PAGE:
Let’s have the next era, shall we?

A woman recently said, in my presence “All of these modern characters are so pathetic.” (referring to the current-era masculine gender norms)  I want to give you time with that before continuing.  Because the context is irrelevant, it’s the generational perception of the archetypal citizen of a given, let’s say, decade, that is really at play here.  Somewhat like the recent top 40 radio song inquiring as to the whereabouts of ‘the cowboys,’ this sentiment outlines a buddhist perspective that I feel is very relevant for our modern characters.  There is a perspective within buddhism that suggests our reality is not so much linear, but “dependently co-arisen,” or, if you will allow me to butcher eastern thought with my western conception of it: we are walking as we instantly come into existence.  Our path becomes as we create it.
All of these modern characters, be they laymen or politicians; literary devices or documentary subjects, are so pathetic because Rambo and Barbi wore us the hell out!
Now, it is simultaneously necessary and obsolete for me to quickly point out that I am a Generation X-er.  It is 2009 and I am 29.  No kids, no career.  Ambitions are numerous and fleeting.  Money slips through my fingers like credit card receipts getting tossed into the gas-station garbage to make the car tidier.
The reason it is necessary is because I am writing about a progressive movement that is either going to happen quite soon, or is woefully overdue or even missed outright.  The reason it is obsolete, is because I believe that it is one movement in a long, seemingly fated string of many.
There are no pioneers right now (cowboys, inventors, warlords, philosophers, “new penises”) because the riverbeds worn into the ground for us by history no longer present us with genuinely profound challenges.  I do not mean that our current global and social challenges are not profound, rather, that the issues they represent are “old hat.”  It is boring that the international global community has been so struck by ethically inept and dull-witted leadership.  It is boring and it takes too long to take over their offices.  It will be necessary for a major, and by major I mean nearly absolute, upheaval.  I know this because the reason I am writing this book, is because I know that there are millions of me out there, who just feel like they’re failing alone.  We’re all so afraid of MTV-style melodrama that we appear to be fine, but each of us would join the revolution, if it came to us.  Which is the number one problem to solve at the onset of any major revolution: who will champion it?  How can it be organized?  What will the repercussions be?  Is it arrogant to cause such an upheaval just because we are disillusioned?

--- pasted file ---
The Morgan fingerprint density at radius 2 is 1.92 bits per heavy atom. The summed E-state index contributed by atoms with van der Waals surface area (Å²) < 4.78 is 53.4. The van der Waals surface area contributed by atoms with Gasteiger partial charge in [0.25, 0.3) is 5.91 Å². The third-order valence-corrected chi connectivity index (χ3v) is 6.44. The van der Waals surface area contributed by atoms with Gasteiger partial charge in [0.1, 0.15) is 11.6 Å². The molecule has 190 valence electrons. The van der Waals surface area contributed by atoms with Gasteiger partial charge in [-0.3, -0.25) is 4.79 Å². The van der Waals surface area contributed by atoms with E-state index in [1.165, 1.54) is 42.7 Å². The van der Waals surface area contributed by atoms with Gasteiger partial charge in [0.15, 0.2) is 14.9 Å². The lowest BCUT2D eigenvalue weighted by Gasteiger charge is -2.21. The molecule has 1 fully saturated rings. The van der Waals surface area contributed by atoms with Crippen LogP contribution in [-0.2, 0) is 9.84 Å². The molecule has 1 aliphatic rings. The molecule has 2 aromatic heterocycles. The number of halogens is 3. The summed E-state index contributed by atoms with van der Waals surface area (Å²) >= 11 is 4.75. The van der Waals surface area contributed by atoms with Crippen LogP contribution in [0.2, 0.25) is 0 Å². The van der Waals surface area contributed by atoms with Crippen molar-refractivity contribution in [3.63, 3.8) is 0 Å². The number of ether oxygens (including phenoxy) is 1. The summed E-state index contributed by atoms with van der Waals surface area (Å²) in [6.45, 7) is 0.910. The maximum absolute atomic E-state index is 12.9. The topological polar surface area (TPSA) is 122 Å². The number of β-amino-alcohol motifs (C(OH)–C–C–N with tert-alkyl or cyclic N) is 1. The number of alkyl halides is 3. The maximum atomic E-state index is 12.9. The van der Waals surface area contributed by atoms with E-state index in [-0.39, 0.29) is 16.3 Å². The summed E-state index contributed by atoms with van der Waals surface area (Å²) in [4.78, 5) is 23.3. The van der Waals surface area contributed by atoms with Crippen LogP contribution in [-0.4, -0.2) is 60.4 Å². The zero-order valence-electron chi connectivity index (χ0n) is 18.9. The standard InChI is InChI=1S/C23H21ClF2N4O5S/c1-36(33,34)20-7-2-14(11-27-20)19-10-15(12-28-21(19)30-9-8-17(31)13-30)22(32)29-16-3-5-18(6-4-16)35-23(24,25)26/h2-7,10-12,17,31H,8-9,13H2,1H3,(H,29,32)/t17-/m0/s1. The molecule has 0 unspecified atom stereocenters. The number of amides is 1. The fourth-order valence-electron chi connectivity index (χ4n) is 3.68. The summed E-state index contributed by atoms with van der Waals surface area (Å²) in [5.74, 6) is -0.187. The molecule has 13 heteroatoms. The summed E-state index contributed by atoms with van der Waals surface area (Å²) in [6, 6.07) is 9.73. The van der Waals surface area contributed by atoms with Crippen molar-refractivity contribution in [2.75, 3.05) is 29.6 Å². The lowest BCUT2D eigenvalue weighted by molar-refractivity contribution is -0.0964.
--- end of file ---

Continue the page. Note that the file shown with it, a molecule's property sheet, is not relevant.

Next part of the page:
I’m not going to hop on my horse just yet to announce the arrival of the Redcoats, because it’s 2009 and I have the internet.  However, am I waiting for you to start the revolution we both want, or are you waiting for me?  Tying this very quickly and awkwardly back into the buddhist perspective I believe can help us right now: you and I (us being the future revolutionaries we’re destined to become) are at an impass, which is the next nearest point to true freedom.  If we desire true freedom enough, we will both make the move eventually.  However, some of us will have to be inconvenienced at first, who is willing?

1 Response to “Let’s have the next era, shall we?”

  1. 1 April
    December 14, 2009 at 11:45 pm

    However, am I waiting for you to start the revolution we both want, or are you waiting for me?

    If we desire true freedom enough, we will both make the move eventually. However, some of us will have to be inconvenienced at first, who is willing?

    That’s the question right there. The person who is waiting for another is the one unwilling to be inconvenienced first. So, where did all the activists go? The real activists, that is. All I do is “like” my Facebook friends’ status messages that say something negative about Rush Limbaugh.

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